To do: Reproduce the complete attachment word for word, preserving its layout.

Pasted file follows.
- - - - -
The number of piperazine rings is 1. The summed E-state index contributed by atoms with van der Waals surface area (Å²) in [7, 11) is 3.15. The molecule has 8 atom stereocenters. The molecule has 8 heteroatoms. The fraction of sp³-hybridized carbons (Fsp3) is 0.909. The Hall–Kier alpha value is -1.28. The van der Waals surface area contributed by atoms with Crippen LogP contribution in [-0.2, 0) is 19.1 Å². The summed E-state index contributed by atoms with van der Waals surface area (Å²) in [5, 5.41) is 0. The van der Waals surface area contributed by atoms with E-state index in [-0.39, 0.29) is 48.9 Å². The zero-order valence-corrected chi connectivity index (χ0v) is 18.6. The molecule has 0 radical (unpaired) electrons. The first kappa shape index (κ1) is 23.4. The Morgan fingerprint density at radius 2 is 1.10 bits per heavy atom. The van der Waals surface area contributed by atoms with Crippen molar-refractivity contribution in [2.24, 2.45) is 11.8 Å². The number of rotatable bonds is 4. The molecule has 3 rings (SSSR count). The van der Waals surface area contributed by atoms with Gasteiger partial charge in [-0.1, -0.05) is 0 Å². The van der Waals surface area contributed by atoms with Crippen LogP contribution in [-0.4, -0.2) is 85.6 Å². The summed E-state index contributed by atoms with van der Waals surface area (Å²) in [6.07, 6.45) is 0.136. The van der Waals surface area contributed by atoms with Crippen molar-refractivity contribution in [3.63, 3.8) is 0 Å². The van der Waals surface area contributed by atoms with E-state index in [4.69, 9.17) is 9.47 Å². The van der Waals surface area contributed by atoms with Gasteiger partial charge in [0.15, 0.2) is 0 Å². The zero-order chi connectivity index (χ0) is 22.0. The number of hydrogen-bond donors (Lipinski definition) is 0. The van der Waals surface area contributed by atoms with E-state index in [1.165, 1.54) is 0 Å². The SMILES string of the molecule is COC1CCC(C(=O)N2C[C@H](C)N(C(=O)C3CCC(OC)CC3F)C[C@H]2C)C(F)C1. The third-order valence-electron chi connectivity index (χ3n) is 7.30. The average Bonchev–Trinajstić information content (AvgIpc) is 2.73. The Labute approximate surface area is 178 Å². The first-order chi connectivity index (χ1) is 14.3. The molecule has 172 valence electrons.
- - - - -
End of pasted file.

The number of piperazine rings is 1. The summed E-state index contributed by atoms with van der Waals surface area (Å²) in [7, 11) is 3.15. The molecule has 8 atom stereocenters. The molecule has 8 heteroatoms. The fraction of sp³-hybridized carbons (Fsp3) is 0.909. The Hall–Kier alpha value is -1.28. The van der Waals surface area contributed by atoms with Crippen LogP contribution in [-0.2, 0) is 19.1 Å². The summed E-state index contributed by atoms with van der Waals surface area (Å²) in [5, 5.41) is 0. The van der Waals surface area contributed by atoms with E-state index in [-0.39, 0.29) is 48.9 Å². The zero-order valence-corrected chi connectivity index (χ0v) is 18.6. The molecule has 0 radical (unpaired) electrons. The first kappa shape index (κ1) is 23.4. The Morgan fingerprint density at radius 2 is 1.10 bits per heavy atom. The van der Waals surface area contributed by atoms with Crippen molar-refractivity contribution in [2.24, 2.45) is 11.8 Å². The number of rotatable bonds is 4. The molecule has 3 rings (SSSR count). The van der Waals surface area contributed by atoms with Gasteiger partial charge in [-0.1, -0.05) is 0 Å². The van der Waals surface area contributed by atoms with Crippen LogP contribution in [-0.4, -0.2) is 85.6 Å². The summed E-state index contributed by atoms with van der Waals surface area (Å²) in [6.07, 6.45) is 0.136. The van der Waals surface area contributed by atoms with Crippen molar-refractivity contribution in [3.63, 3.8) is 0 Å². The van der Waals surface area contributed by atoms with E-state index in [4.69, 9.17) is 9.47 Å². The van der Waals surface area contributed by atoms with Gasteiger partial charge in [0.15, 0.2) is 0 Å². The zero-order chi connectivity index (χ0) is 22.0. The number of hydrogen-bond donors (Lipinski definition) is 0. The van der Waals surface area contributed by atoms with E-state index in [1.165, 1.54) is 0 Å². The SMILES string of the molecule is COC1CCC(C(=O)N2C[C@H](C)N(C(=O)C3CCC(OC)CC3F)C[C@H]2C)C(F)C1. The third-order valence-electron chi connectivity index (χ3n) is 7.30. The average Bonchev–Trinajstić information content (AvgIpc) is 2.73. The Labute approximate surface area is 178 Å². The first-order chi connectivity index (χ1) is 14.3. The molecule has 172 valence electrons.